While the research to date is promising, there is the need for extensive additional research into the potential of family-based mindfulness interventions to heal family dysfunction as well as to improve the lives of healthy families.
Spirit Rock Meditation Center in Woodacre, CA, a Buddhist meditation center offers a Family Program which incorporates the teaching of mindfulness in a Buddhist context to children, adolescents, and their parents, Their program involves classes, daylongs, and, each summer, their annual Family Retreat.
Lesley Grant, a pioneering Waldorf-inspired educator in San Anselmo, CA, has developed a community-based family mindfulness program, Marin Mindfulness Cooperative, that incorporates early childhood education together with mindfulness classes for parents and their older children. To learn more about Grant’s program visit her website at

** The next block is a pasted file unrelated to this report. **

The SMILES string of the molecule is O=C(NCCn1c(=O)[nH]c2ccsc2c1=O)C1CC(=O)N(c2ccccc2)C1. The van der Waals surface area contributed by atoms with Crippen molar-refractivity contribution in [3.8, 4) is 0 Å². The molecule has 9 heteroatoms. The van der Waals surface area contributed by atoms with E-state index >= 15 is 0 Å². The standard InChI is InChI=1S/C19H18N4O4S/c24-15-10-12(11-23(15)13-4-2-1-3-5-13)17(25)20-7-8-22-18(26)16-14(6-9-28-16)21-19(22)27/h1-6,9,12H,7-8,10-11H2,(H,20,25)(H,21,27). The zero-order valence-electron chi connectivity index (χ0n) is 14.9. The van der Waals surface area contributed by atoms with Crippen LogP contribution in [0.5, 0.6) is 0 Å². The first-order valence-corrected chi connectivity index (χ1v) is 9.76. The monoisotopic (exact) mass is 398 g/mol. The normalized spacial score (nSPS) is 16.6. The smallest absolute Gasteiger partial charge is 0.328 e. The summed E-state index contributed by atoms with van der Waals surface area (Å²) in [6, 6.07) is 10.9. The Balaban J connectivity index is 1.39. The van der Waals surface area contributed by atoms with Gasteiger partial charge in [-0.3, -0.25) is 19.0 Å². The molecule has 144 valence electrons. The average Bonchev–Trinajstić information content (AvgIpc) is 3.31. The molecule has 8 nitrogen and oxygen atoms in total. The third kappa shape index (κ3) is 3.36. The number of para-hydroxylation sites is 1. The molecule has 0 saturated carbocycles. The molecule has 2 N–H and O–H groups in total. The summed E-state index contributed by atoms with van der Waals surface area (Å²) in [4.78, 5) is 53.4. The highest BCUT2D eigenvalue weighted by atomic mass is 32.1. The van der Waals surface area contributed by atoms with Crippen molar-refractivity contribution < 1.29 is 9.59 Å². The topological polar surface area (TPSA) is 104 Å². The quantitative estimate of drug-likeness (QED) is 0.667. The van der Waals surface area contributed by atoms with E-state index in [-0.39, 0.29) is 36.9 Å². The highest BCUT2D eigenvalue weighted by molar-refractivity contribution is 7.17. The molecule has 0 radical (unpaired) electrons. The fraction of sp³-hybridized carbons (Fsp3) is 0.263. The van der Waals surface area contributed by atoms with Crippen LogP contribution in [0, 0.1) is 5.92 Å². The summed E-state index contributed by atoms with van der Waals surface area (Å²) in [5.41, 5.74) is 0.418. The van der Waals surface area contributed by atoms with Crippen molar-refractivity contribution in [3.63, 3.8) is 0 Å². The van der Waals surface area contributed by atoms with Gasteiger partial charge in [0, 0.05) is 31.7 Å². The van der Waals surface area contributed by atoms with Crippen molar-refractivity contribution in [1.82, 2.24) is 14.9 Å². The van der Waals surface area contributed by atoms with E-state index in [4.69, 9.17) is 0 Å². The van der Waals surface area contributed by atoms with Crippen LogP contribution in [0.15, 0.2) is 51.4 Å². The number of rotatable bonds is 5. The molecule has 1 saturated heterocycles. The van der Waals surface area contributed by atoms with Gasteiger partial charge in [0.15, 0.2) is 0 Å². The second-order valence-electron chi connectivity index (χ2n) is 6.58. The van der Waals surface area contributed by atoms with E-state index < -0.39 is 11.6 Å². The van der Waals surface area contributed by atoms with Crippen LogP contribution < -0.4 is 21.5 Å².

Resources for Mindful Parenting
The Mindful Parent website.
The Garrison Institute report "Mindful Parenting: Conceptualization and Measurement" on the current status of mindful parenting. The Garrison Institute describes itself as follows: “Founded in 2003, the Garrison Institute is a non-profit, non-sectarian organization exploring the intersection of contemplation and engaged action in the world.” They focus on both social and environmental issues.
Myla and Jon Kabat-Zinn’s "12 Exercises for Mindful Parenting."
Psychology Today blog by Jonathan Kaplan, PhD: "Urban Mindfulness- Letting Go of Expectations: A Lesson in Mindful Parenting"
Julia Kantor, MFT, describes her own experience of being in a mindful parenting group and its impact on her family culture.
Parenting Your Anxious Child with Mindfulness and Acceptance, by Christopher McCurry, PhD.
Parenting Your Stressed Child: 10 Mindfulness-Based Stress Reduction Practices, by Michelle Bailey, MD
Mindful Parenting: Meditations, Verses, and Visualizations for a More Joyful Life, by Scott Rogers.